Bob Glauber has been Newsday's national football columnist since 1992. He was Newsday's football writer covering the Jets Show More
There have been only two documented cases in which Eli Manning has pulled a power play, with the same purpose behind both: To play his entire career with the Giants.
The first came within minutes of his selection as the first pick of the 2004 draft. The second -- the last, he hopes -- occurred during his just-concluded contract negotiations.
And if you are a Giants fan, you need to appreciate both moves, because they have been at the heart of the team's success during what could end up being a Hall of Fame career for the quarterback.
That Manning would agree on an extension of his deal, which was due to expire after the 2015 season, was not in doubt. There was no way the Giants would risk losing their most important player over a contract dispute, so this was just a matter of getting the numbers in line with recent deals by 2004 draft classmates Philip Rivers of the Chargers and Ben Roethlisberger of the Steelers.
But the most revealing aspect of Manning's four-year, $84-million deal was not the overall value or the $65 million in guaranteed money. It was the no-trade clause the Giants agreed to, apparently after expressing some reluctance about such a commitment.
It was not quite as stunning a move as Manning's refusal to sign with the Chargers, who drafted him at No. 1, because of his professed desire to play for the Giants and coach Tom Coughlin. But it was just as important, because Manning's loyalty lies so deeply within him that he wanted the assurance that he will play for no other team.
"I'm obviously excited knowing I'll be a Giant for a long time," he said after signing the extension. "This is where I got started and where I want to finish. I still have the same mentality. My goal is to earn this contract and do my best and keep trying to win championships for the Giants."
Part of Manning's reluctance to sign a contract without a no-trade clause surely has to do with what happened to his brother Peyton, who was given the heave-ho in Indianapolis after missing a season because of neck problems. Eli knew he didn't want to start over the way Peyton had to in Denver.
But Eli's demand for a no-trade clause had more to do with his allegiance to the Giants, his deep roots in the New York area and his desire to get as much as he can out of his remaining years.
The move also hedges against the uncertainty of what lies ahead for the Giants' coaching staff, which also is a critical factor in this equation. Coughlin, the only coach Manning has played for in the NFL, is not assured of returning next season. If Coughlin doesn't make the playoffs for a fourth straight year and is gone after 2015, Manning thus guarantees that whomever the Giants hire next will be required to stick with the quarterback for at least the next three years.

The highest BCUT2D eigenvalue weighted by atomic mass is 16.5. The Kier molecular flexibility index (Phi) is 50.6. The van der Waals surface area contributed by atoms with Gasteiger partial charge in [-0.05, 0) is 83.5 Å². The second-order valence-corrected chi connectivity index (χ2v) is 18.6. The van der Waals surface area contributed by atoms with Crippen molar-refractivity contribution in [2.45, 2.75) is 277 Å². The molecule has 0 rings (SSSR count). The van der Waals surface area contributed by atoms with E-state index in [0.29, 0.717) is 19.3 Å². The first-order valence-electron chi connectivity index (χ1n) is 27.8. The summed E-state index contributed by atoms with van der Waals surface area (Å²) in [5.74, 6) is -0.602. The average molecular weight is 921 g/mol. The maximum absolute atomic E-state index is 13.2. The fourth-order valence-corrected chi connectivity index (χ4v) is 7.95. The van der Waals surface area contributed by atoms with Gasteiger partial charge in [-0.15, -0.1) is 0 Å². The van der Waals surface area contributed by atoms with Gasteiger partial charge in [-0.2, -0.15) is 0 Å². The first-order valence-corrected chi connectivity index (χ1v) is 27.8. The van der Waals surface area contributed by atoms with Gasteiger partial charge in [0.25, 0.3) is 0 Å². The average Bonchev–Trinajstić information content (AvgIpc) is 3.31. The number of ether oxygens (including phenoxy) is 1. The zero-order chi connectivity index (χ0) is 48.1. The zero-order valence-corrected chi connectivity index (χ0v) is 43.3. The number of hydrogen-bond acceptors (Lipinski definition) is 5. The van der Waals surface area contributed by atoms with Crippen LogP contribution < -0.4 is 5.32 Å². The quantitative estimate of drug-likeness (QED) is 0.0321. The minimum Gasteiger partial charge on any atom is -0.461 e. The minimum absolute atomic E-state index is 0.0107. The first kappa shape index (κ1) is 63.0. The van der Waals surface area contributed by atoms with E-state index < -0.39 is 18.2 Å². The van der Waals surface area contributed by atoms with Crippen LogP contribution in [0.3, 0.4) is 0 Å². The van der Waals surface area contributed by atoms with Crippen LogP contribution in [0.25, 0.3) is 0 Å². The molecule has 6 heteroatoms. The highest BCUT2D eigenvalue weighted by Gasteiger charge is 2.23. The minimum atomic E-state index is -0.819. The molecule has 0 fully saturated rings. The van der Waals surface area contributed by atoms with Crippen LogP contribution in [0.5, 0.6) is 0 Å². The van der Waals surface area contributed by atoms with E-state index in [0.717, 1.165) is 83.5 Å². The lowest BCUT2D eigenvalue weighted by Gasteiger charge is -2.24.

Peyton couldn't survive in Indianapolis because of his neck problem and a change in general managers from Bill Polian to Ryan Grigson, who brought in Chuck Pagano as his coach and, more importantly, Andrew Luck as his quarterback. But Eli has ensured that he won't suffer a similar fate if the Giants make major changes.
If this team owes Manning anything, it's loyalty. Manning has been by far the most important player for the Giants since his arrival more than 11 years ago. He has won two championships and owns almost every significant passing record in Giants history. He has started 167 consecutive regular-season games, the third-longest streak by a quarterback in NFL history and the longest active streak.
He has survived a host of roster changes. He has never, ever sold out a teammate by casting blame for a mistake, even if Manning took the blame when it was clear someone else was at fault. He has never second-guessed a coaching decision. And he has thrived in a media market in which others have wilted because of the ferocity of the attention and scrutiny.
Yes, there have been a few too many interceptions over the years. But what quarterback hasn't had losses they'd like to have back? Answer: None.
Manning has been the central character in two riveting championship runs after the 2007 and 2011 seasons, in which he finished off both Super Bowl pursuits by beating Tom Brady and Bill Belichick -- the only time those two men have ever lost in the championship round.
Manning has earned the right to demand a no-trade clause, and his value to the franchise has given him that privilege. The Giants were wise to agree to it, because Manning has been and still will be the most indispensable player on this team.
There's no reason to believe that won't be the case for the life of the four-year contract. Eli wins another power play. The Giants win again, too.